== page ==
Lab on a Chip: Salivary Diagnostics
Since many of the substances that can be analyzed in blood can also be detected and analyzed using salvia, the Director of the NIDCR says there are many instances where using salvia as the diagnostic medium of choice would make sense.
Jackson: Most people are familiar with the concept of going to a doctor and having blood drawn to study various markers, such as cholesterol or the level of sugar in their blood. But researchers have found that many of the substances that can be analyzed in blood can also be detected and analyzed using salvia. Speaking at a lecture in the 2005 Medicine for the Public lecture series, Dr. Lawrence Tabak, director of the National Institute of Dental and Craniofacial Research, says there are many instances where using salvia as the diagnostic medium of choice would make sense.
Tabak: So for example, if you have individuals who are very infirmed, if you have a need to do collection within the community, one day with appropriate tests if people wanted to monitor themselves in their own home — it might be more reasonable to use salvia rather than blood in those cases. What we are trying to do is we're trying to come to a day where we would have small devices that would be inserted in the mouth that will allow for a continuous surveillance of different markers of health and disease. So that rather than waiting to go to a physician or a dentist for a particular test — you would in fact have continuous feedback — a sort of a health surveillance if you will. Bioengineers are working very hard with the oral biologists and are coming up with devices that are smaller and smaller. So I think that this small lab on a chip inserted in the mouth is not that far off — certainly within the next decade.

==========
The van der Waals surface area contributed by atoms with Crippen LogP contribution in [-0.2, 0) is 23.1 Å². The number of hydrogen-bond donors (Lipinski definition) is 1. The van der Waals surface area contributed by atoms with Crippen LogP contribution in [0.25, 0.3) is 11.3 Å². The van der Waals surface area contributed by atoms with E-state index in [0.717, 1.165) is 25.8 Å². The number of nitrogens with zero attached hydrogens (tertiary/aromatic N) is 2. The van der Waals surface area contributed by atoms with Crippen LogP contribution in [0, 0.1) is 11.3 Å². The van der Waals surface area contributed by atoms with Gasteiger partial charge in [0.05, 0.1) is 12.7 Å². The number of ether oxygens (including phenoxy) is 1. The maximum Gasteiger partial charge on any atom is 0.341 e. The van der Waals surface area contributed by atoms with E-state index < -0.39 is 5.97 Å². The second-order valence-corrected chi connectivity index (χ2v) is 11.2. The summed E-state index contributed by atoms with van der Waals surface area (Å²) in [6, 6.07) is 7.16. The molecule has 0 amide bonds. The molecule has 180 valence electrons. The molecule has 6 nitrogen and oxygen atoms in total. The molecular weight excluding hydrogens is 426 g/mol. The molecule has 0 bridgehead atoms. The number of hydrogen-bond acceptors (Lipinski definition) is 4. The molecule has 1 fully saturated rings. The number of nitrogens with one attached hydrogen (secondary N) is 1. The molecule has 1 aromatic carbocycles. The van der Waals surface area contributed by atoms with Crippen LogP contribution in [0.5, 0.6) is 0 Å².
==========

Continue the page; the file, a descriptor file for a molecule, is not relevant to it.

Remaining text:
Jackson: Salivary diagnostics could have benefits far beyond medicine and dentistry as well. Law enforcement agencies could employ saliva tests in the field to determine rapidly whether a person is intoxicated or has recently used illegal drugs. These tests may also be beneficial in determining exposures to environmental, occupational, and biological substances. This is Calvin Jackson, the National Institutes of Health, Bethesda, Maryland.
About This Audio Report
Reporter: Calvin Jackson
Sound Bite: Dr. Lawrence Tabak
Topic: Medical Testing